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As the saying goes, “Just because you’re paranoid doesn’t mean someone isn’t out to get you.”  Sometimes, practicing out of the conventional medicine mainstream, you can feel like someone’s out to get you, or at least that you’re Alice in Wonderland.  Nowhere is this more obvious than when treating chronic Lyme disease in one of my patients.Chronic Lyme disease is a diagnosis that doesn’t even exist for much of medicine.  The fact that there’s plenty of information on the chronic nature of Lyme, that lots of patients have symptoms that are attributable to Lyme and get better with antibiotics, and that the tests are positive in many of these patients doesn’t seem to convince a lot of doctors who are set in their ways.  So no surprise that the Infectious Diseases Society of America IDSA) has been caught Lying about Lyme.  That’s right, the Attorney General of Connecticut has brought antitrust action against the IDSA because their recommendations ignored the evidence that chronic Lyme disease exists and should be treated.   And, in the course of that investigation, it turns out that all sorts of improprieties on the part of the Infectious Diseases Society lead to their decision. Listen to this quote from the report:

IDSA sought to portray a second set of Lyme disease guidelines issued by the American Academy of Neurology (AAN) as independently corroborating its findings. In fact, IDSA knew that the two panels shared key members, including the respective panel chairmen and were working on both sets of guidelines at the same time — a violation of IDSA’s conflicts of interest policy.

The resulting IDSA and AAN guidelines not only reached the same conclusions regarding the non-existence of chronic Lyme disease, their reasoning at times used strikingly similar language. Both entities, for example, dubbed symptoms persisting after treatment “Post-Lyme Syndrome” and defined it the same way.

Now the IDSA is being made to go back and revise their recommendations, and to include independent investigators in their decisions.

This is an important finding for all sorts of reasons.  One, it will help the process of educating doctors about chronic Lyme disease: its diagnosis, its treatment and its prevalence.  Two, it shows that the government can play a consumer advocacy role in a positive way.  Three, it rips the cover off of the world of seedy relationships between physician groups, insurance groups and academic institutions.  Hopefully, this will make it harder in the future for these relationships to stand in the way of good medical care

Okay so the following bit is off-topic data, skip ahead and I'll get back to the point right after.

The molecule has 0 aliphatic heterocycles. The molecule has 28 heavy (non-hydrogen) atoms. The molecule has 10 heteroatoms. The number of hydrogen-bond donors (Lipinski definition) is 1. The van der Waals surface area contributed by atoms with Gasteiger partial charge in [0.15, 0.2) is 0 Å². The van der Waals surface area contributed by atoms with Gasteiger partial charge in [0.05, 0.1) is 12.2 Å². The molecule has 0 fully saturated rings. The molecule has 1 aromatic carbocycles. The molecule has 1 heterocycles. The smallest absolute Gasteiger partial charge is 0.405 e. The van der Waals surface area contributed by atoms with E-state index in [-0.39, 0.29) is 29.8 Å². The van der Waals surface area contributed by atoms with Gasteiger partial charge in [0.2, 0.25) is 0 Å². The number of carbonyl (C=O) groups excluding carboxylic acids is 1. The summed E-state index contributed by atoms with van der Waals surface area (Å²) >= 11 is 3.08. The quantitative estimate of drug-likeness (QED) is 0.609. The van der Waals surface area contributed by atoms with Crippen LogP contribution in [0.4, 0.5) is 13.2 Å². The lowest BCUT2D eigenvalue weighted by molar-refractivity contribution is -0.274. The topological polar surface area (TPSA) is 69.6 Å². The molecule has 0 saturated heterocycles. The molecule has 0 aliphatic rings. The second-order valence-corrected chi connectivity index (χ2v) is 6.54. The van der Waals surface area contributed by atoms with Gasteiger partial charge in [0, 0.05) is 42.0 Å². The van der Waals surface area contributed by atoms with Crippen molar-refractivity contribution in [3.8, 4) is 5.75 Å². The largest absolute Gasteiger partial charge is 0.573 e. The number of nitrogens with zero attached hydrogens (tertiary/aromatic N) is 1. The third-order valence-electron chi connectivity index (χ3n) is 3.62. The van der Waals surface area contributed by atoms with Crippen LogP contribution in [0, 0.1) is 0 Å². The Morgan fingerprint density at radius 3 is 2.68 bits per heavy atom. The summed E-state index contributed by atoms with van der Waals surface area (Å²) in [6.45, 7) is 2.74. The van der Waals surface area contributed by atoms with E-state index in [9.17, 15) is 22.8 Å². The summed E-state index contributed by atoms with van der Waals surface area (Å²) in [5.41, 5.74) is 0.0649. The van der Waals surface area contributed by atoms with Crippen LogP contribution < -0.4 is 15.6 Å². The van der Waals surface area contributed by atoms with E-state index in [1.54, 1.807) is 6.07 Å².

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4 Responses to “Lying about Chronic Lyme Disease”

  1. on 23 Jun 2008 at 7:22 pm marylou clark

    Thanks for the info. Did have documented Lyme Disease about 1985, and have had recurrent knee pain and other joint paint since.

    Am interested in more info on low thyroid. Have used Armour’s Thyroid off and on for many years, preferring that over the synthetic kind. Wondering about the dosage, now on 90mg. after taking 120. Feel more tired but could be due turning 74 this year, still teaching.

    Thank you for your work.

  2. on 24 Jul 2008 at 3:11 pm Jennifer Marsh

    .I think it is very important when patients get a positive in the first testing for Lyme disease or equivocal. That when the second tier of test are run and it comes back negative. The doctors need to be careful not to miss that this person may still have Lyme disease. That their immune system may be just to weak or, current treatment may cover this illness that patient has received. It is important to make sure that Lyme disease is not ruled out because patients are different and their genetics are different. This person may truely have it and be sick.

  3. on 24 Jul 2008 at 3:12 pm Jennifer Marsh

    Looking for any one suffering with a weak immune systom and just struggleing to get well.

  4. on 24 Jul 2008 at 3:14 pm Jennifer Marsh

    I think Dr. Rothfeld has changed my health care around and stepping out of conventional medicine and really seeing the patients needs.
    Thank You

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